It teaches you how to concentrate and relax deeply.

Spiritual Enlightenment – Truths & Paths

But as you move out of your adolescence, you ripen, and you understand that you need perseverance to use your body as a vehicle to a deeper state of consciousness. No matter how fierce our commitment or clear our intention, however, we all experience setbacks on the path, explains Walden: " Alabdha bhumikatva , failure to maintain the ground achieved, is one of the nine obstacles Patanjali talks about in the Yoga Sutra [1.

For Walden, they are reminders to be humble and to continually approach the practice anew. I can ask myself 'Who am I? When asked to define enlightenment, Boorstein comments that her years of practice have left her with less of a need to know. When Sylvia Boorstein began her mindfulness practice in the 70s, meditation and yoga were interesting to her for their mind-altering potential.

These days, many new yogis and meditators enter their practice with a similar expectation—that they will find abundant and perpetual peace, a sort of plastic bubble of tranquility that suffering cannot penetrate. It is a shattering of the sense of a separate self, a transcendent experience of unity, a radical freedom available only to the few who are ready to give up everything and surrender the ego to pure awareness.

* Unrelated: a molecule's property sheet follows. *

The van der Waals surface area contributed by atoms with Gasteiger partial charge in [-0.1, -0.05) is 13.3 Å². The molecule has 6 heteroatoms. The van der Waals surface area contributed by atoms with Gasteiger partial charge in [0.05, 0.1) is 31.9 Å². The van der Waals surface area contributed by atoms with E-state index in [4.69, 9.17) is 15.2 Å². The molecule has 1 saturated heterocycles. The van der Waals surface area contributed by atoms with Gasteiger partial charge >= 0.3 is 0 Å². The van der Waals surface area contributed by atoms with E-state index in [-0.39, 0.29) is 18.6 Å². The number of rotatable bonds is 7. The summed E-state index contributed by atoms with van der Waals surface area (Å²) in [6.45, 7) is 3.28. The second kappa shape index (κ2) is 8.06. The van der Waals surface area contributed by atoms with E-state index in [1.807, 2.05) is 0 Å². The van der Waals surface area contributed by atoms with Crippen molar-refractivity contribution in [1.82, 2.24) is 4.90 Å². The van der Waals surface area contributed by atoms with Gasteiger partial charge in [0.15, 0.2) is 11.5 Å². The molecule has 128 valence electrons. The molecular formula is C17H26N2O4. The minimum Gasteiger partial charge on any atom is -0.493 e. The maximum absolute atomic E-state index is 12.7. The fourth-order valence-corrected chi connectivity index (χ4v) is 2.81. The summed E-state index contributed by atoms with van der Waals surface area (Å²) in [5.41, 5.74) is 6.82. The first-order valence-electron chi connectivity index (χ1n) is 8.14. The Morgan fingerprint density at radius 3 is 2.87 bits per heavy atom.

Buddhists and yogis tend to agree that in a sense we are already enlightened; we are already there. To understand how the concept of enlightenment is framed by today's Western ambassadors of the yoga tradition, YJ interviewed five prominent teachers whose practices in yoga and meditation collectively total years and span many traditions. The teachers agreed, and their own stories reflect, that our intentions often start with ourselves—we want to soften our stiffness, dampen our anger, quell our fear—but widen and deepen organically in the alchemy of practice. And this is a good thing. When asked how they hold the goal of enlightenment in their own spiritual practices, not surprisingly, they each had unique ways of relating to liberation.

And like most precious gifts, it remains a mystery until we receive it, until our hearts open and do not close.